Adversity brings out different things in different people, some don't deal with it well, some thrive because of it. Portia Barcello is definitely in the latter category.
The year 11 Marlborough Girls' College student celebrated her 16th birthday just last month, but last week she was one of four Marlborough players named in the Tasman under-19 netball squad. Still eligible at that level for another three years, and in her debut season in the Marlborough premier competition, the modest teenager said her selection very much came from left field.
"I definitely didn't expect to make it. I actually just went over for the experience of the trial ... it was pretty cool to make it considering I had no expectations."
Despite her relatively small size for a defender, the talented and athletic Smog Two goal keep/defence has been one of the standout players in the premier competition this year. It's a challenge she is relishing and learning a lot from and although wins have been scarce for Smog Two thus far, Portia said getting beaten most of the time only drives her to work harder.
Unsurprisingly, it is exactly that kind of determined attitude that has led her to success in netball. What is harder to believe is when she started playing six years ago at Springlands School she hated the sport and openly admits she was not much good.
Basketball, where she represented Marlborough at age-group level, was her first love but a bad ankle injury and the first real glimpse of success in netball soon changed that.
"I was basketball, basketball, basketball and then my friend's netball team needed more numbers so I said `OK I'll play, but basketball's way cooler.' When I started playing I'd dribble the ball because I was so into basketball. I got in the under-15 A [netball] team, then I did my ankle playing basketball and I was so upset. That's when I decided to really focus on netball."
Since then Portia's netball has gone from strength to strength. She made the tournament team playing for MGC year 9 at the South Island Junior Champs and did the same the following year when MGC won the year 10 title.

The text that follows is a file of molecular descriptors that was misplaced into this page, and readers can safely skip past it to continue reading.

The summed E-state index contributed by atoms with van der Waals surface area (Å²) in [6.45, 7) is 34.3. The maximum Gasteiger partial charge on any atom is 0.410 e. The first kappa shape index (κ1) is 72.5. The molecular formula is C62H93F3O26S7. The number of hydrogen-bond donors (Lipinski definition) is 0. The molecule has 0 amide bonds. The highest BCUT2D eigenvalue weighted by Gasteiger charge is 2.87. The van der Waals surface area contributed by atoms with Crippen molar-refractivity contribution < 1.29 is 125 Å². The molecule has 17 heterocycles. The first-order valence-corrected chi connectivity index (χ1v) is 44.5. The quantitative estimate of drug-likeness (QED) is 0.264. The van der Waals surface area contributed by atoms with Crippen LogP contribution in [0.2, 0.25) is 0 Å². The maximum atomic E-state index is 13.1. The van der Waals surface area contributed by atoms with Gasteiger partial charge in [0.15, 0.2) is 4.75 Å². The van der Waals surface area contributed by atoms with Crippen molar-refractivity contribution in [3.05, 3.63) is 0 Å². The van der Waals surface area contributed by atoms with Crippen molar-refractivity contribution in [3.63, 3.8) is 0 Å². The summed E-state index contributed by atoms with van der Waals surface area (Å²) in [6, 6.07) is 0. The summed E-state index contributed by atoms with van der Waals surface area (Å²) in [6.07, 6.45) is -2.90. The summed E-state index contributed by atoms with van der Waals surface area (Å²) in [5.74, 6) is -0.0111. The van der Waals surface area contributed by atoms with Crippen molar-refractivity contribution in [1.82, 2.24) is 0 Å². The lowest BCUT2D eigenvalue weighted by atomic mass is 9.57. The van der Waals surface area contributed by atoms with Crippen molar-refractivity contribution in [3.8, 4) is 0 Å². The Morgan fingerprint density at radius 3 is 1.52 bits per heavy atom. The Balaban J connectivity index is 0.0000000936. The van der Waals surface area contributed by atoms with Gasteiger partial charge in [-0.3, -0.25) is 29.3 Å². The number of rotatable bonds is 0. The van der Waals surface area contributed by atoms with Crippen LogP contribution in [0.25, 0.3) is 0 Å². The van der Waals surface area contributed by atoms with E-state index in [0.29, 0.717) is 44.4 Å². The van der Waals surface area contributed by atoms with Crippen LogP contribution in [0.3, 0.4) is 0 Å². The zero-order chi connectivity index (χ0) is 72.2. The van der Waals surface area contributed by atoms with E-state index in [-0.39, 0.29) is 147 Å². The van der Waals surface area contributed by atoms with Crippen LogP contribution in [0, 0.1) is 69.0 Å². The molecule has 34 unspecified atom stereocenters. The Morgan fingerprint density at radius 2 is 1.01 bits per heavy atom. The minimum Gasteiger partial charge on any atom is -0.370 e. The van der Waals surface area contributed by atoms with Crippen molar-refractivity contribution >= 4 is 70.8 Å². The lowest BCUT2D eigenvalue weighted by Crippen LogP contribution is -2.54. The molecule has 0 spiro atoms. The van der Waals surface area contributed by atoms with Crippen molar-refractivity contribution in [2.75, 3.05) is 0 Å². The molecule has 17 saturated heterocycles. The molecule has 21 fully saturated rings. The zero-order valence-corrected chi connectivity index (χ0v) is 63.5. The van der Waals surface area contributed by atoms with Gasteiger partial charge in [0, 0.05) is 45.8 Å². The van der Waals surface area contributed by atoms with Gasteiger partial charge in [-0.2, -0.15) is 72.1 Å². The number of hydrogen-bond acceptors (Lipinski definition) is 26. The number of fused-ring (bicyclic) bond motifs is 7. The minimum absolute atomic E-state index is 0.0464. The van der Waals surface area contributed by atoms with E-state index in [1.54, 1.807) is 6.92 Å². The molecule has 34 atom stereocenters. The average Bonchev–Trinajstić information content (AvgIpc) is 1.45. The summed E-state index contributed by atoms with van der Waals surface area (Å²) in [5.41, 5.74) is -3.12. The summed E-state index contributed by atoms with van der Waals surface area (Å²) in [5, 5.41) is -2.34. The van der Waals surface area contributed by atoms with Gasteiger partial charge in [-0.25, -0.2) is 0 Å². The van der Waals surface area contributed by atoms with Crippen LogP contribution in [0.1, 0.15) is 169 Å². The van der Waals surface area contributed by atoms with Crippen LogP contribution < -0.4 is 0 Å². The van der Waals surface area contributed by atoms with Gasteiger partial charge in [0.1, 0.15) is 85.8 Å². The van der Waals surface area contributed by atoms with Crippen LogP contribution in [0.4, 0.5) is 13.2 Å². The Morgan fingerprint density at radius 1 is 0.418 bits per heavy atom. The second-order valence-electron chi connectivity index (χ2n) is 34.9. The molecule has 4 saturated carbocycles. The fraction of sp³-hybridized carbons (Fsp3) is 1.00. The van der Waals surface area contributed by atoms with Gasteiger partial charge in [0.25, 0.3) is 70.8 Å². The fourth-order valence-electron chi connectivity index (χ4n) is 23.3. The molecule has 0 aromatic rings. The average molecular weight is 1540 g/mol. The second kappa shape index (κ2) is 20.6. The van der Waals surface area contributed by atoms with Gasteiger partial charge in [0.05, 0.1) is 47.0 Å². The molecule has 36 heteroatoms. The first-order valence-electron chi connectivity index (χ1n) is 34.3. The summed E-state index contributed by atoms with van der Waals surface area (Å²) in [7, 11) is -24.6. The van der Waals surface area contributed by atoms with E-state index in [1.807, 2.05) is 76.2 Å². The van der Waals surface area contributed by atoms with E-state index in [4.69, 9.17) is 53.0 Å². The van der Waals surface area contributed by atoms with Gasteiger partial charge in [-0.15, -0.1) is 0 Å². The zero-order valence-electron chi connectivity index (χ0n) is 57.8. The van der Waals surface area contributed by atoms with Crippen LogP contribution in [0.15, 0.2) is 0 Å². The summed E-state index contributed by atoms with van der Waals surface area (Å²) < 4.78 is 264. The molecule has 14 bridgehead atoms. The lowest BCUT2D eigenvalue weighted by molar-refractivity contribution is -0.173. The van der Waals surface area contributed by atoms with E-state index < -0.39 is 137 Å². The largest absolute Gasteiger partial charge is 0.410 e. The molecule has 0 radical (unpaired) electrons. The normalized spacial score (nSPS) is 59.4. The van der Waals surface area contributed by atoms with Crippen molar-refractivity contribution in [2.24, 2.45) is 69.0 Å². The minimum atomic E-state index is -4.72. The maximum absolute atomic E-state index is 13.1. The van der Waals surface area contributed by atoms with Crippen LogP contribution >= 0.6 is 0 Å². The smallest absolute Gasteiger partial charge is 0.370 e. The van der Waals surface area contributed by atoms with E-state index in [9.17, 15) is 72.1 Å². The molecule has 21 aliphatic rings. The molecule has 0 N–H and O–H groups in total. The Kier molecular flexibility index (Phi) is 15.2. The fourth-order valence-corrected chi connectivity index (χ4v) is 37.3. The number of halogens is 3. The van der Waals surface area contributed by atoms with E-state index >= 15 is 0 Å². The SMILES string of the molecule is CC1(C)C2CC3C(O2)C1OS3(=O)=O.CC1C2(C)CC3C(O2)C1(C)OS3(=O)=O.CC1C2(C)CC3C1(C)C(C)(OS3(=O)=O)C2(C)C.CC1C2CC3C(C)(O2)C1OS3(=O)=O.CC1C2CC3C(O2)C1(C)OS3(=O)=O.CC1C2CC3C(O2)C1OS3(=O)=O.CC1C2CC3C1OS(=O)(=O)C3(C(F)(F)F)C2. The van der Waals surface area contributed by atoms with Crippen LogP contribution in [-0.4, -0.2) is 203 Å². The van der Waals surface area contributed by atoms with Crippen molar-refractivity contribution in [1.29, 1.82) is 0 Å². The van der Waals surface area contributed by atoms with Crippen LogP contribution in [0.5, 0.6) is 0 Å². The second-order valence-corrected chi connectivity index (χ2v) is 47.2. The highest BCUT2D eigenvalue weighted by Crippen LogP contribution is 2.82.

Last year she played for both the MGC junior and senior teams.
Mature beyond her 16 years, Portia credited the injury as playing a big part in helping her improve and said being anything but a natural when she first started has also been instrumental in her success,
"I think my injury made me better. I didn't want it to make me give up, I wanted to keep going.
"I think if you start really good you can only go down, but if you start off bad you can only go up. Getting pulled back has also made me want to fight more along the way. Not making the top teams or not making the starting seven."
While there were too many coaches who had assisted her to mention, she said they had all been helpful and were always honest with her, which was beneficial. Parents Mark and Elizabeth have also played an important role and are more often than not on the sidelines lending their support.
An outgoing and multitalented person, Portia's sporting abilities are certainly not limited to netball and basketball.
In the summer rowing takes over and, at this year's Maadi Cup, she was part of the gold-medal winning MGC under-16 four, a performance which earned her a trial for the South Island Secondary Schools team in Twizel. Earlier in life, the martial art kempo was something she did for a decade and at the age of just 11 the second degree black belt won national under-20 titles in five different disciplines.
Equestrian is another sport where she has succeeded in the face of tough circumstances. After two years of lessons at the RDA, she got her first horse Heineken two years ago. A polo pony with no jumping or dressage experience, Heineken bucked Portia off more times than she cares to remember in the early stages and many people were telling her to get rid of him. But, her perserverance has been rewarded with success at several events since and last month she achieved her goal of riding Heineken as part of the MGC team which competed in the Tasman Secondary Schools event.
Away from school and sport she enjoys playing piano and spending time at the family bach at Anatohia Bay in the Marlborough Sounds. While there diving, which she has been doing with Mark since a very young age, and waterskiing are usually on the agenda.
However, with the national under-19 tournament looming next month and the Marlborough premier competition continuing, the next few months will be all about netball. And while she has no specific goals beyond playing well for Tasman, Portia is keen to keep rising up the ranks.
"I'm not really sure [what my goals are] now because the goal of making the Tasman under-19s is gone, just making the Marlborough under-17s was a goal for this year. It would be awesome to keep moving up and if I could make it to the top that would be really cool."
- The Marlborough Express